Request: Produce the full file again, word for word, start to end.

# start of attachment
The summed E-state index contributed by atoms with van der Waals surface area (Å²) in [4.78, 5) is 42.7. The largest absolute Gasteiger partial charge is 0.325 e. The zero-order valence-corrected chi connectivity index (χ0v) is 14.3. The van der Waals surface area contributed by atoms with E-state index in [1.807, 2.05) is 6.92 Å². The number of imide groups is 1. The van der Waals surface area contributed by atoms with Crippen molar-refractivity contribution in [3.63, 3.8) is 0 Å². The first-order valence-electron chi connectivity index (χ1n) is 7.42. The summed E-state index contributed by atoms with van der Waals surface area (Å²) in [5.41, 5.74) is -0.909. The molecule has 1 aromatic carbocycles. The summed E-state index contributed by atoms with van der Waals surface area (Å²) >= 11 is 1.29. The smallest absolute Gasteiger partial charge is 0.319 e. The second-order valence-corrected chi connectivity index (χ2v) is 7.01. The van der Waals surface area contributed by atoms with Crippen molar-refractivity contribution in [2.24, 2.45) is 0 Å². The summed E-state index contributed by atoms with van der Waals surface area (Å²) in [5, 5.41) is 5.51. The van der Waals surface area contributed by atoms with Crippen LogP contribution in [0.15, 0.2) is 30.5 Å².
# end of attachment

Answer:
The summed E-state index contributed by atoms with van der Waals surface area (Å²) in [4.78, 5) is 42.7. The largest absolute Gasteiger partial charge is 0.325 e. The zero-order valence-corrected chi connectivity index (χ0v) is 14.3. The van der Waals surface area contributed by atoms with E-state index in [1.807, 2.05) is 6.92 Å². The number of imide groups is 1. The van der Waals surface area contributed by atoms with Crippen molar-refractivity contribution in [3.63, 3.8) is 0 Å². The first-order valence-electron chi connectivity index (χ1n) is 7.42. The summed E-state index contributed by atoms with van der Waals surface area (Å²) in [5.41, 5.74) is -0.909. The molecule has 1 aromatic carbocycles. The summed E-state index contributed by atoms with van der Waals surface area (Å²) >= 11 is 1.29. The smallest absolute Gasteiger partial charge is 0.319 e. The second-order valence-corrected chi connectivity index (χ2v) is 7.01. The van der Waals surface area contributed by atoms with Crippen molar-refractivity contribution in [2.24, 2.45) is 0 Å². The summed E-state index contributed by atoms with van der Waals surface area (Å²) in [5, 5.41) is 5.51. The van der Waals surface area contributed by atoms with Crippen LogP contribution in [0.15, 0.2) is 30.5 Å².